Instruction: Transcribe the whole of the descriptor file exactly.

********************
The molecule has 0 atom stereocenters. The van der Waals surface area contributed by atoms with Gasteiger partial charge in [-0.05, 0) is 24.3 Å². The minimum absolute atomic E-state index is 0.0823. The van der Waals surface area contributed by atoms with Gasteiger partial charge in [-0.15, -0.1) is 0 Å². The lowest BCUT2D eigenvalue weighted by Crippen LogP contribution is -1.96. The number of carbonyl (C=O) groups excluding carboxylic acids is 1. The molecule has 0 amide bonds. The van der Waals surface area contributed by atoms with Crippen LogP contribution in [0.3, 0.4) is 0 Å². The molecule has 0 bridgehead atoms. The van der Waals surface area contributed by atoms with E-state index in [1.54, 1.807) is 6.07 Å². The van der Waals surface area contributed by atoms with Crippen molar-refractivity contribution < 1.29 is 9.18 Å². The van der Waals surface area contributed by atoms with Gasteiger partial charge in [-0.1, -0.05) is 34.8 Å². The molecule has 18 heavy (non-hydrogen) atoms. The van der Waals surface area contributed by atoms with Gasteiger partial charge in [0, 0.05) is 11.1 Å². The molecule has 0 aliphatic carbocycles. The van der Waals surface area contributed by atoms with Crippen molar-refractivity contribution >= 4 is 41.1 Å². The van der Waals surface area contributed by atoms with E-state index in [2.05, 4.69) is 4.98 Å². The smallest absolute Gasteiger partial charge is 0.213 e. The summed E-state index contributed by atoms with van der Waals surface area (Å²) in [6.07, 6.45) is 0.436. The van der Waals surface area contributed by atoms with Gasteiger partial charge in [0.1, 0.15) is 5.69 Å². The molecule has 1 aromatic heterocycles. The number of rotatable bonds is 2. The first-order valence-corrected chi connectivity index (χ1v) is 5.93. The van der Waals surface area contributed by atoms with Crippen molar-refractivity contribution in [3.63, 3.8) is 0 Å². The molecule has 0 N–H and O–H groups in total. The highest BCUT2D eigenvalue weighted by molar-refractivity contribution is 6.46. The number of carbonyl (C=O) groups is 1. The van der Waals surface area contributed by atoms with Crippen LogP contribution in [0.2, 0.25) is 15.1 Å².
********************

The molecule has 0 atom stereocenters. The van der Waals surface area contributed by atoms with Gasteiger partial charge in [-0.05, 0) is 24.3 Å². The minimum absolute atomic E-state index is 0.0823. The van der Waals surface area contributed by atoms with Gasteiger partial charge in [-0.15, -0.1) is 0 Å². The lowest BCUT2D eigenvalue weighted by Crippen LogP contribution is -1.96. The number of carbonyl (C=O) groups excluding carboxylic acids is 1. The molecule has 0 amide bonds. The van der Waals surface area contributed by atoms with Crippen LogP contribution in [0.3, 0.4) is 0 Å². The molecule has 0 bridgehead atoms. The van der Waals surface area contributed by atoms with E-state index in [1.54, 1.807) is 6.07 Å². The van der Waals surface area contributed by atoms with Crippen molar-refractivity contribution < 1.29 is 9.18 Å². The van der Waals surface area contributed by atoms with Gasteiger partial charge in [-0.1, -0.05) is 34.8 Å². The molecule has 18 heavy (non-hydrogen) atoms. The van der Waals surface area contributed by atoms with Gasteiger partial charge in [0, 0.05) is 11.1 Å². The molecule has 0 aliphatic carbocycles. The van der Waals surface area contributed by atoms with Crippen molar-refractivity contribution >= 4 is 41.1 Å². The van der Waals surface area contributed by atoms with E-state index in [2.05, 4.69) is 4.98 Å². The smallest absolute Gasteiger partial charge is 0.213 e. The summed E-state index contributed by atoms with van der Waals surface area (Å²) in [6.07, 6.45) is 0.436. The van der Waals surface area contributed by atoms with Gasteiger partial charge in [0.1, 0.15) is 5.69 Å². The molecule has 1 aromatic heterocycles. The number of rotatable bonds is 2. The first-order valence-corrected chi connectivity index (χ1v) is 5.93. The van der Waals surface area contributed by atoms with Crippen molar-refractivity contribution in [3.63, 3.8) is 0 Å². The molecule has 0 N–H and O–H groups in total. The highest BCUT2D eigenvalue weighted by molar-refractivity contribution is 6.46. The number of carbonyl (C=O) groups is 1. The van der Waals surface area contributed by atoms with Crippen LogP contribution in [0.2, 0.25) is 15.1 Å².